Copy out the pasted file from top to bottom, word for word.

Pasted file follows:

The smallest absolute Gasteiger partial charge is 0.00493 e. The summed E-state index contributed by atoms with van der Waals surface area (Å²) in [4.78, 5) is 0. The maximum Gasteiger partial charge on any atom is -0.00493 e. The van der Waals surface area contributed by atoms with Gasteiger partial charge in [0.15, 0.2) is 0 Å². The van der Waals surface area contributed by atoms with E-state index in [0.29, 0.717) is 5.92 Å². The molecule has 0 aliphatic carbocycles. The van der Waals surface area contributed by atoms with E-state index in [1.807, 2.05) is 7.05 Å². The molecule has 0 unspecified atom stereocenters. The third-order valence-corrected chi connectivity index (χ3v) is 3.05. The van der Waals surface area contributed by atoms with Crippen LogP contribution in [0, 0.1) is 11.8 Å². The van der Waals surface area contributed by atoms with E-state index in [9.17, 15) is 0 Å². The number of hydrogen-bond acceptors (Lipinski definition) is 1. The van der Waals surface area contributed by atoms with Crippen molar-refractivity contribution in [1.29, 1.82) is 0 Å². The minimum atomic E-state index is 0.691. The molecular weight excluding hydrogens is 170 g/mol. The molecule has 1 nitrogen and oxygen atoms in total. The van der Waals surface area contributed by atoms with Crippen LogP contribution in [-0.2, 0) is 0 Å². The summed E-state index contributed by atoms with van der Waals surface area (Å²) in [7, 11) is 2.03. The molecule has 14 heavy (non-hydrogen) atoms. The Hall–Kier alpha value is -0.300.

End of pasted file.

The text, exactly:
The smallest absolute Gasteiger partial charge is 0.00493 e. The summed E-state index contributed by atoms with van der Waals surface area (Å²) in [4.78, 5) is 0. The maximum Gasteiger partial charge on any atom is -0.00493 e. The van der Waals surface area contributed by atoms with Gasteiger partial charge in [0.15, 0.2) is 0 Å². The van der Waals surface area contributed by atoms with E-state index in [0.29, 0.717) is 5.92 Å². The molecule has 0 aliphatic carbocycles. The van der Waals surface area contributed by atoms with E-state index in [1.807, 2.05) is 7.05 Å². The molecule has 0 unspecified atom stereocenters. The third-order valence-corrected chi connectivity index (χ3v) is 3.05. The van der Waals surface area contributed by atoms with Crippen LogP contribution in [0, 0.1) is 11.8 Å². The van der Waals surface area contributed by atoms with E-state index in [9.17, 15) is 0 Å². The number of hydrogen-bond acceptors (Lipinski definition) is 1. The van der Waals surface area contributed by atoms with Crippen molar-refractivity contribution in [1.29, 1.82) is 0 Å². The minimum atomic E-state index is 0.691. The molecular weight excluding hydrogens is 170 g/mol. The molecule has 1 nitrogen and oxygen atoms in total. The van der Waals surface area contributed by atoms with Crippen LogP contribution in [-0.2, 0) is 0 Å². The summed E-state index contributed by atoms with van der Waals surface area (Å²) in [7, 11) is 2.03. The molecule has 14 heavy (non-hydrogen) atoms. The Hall–Kier alpha value is -0.300.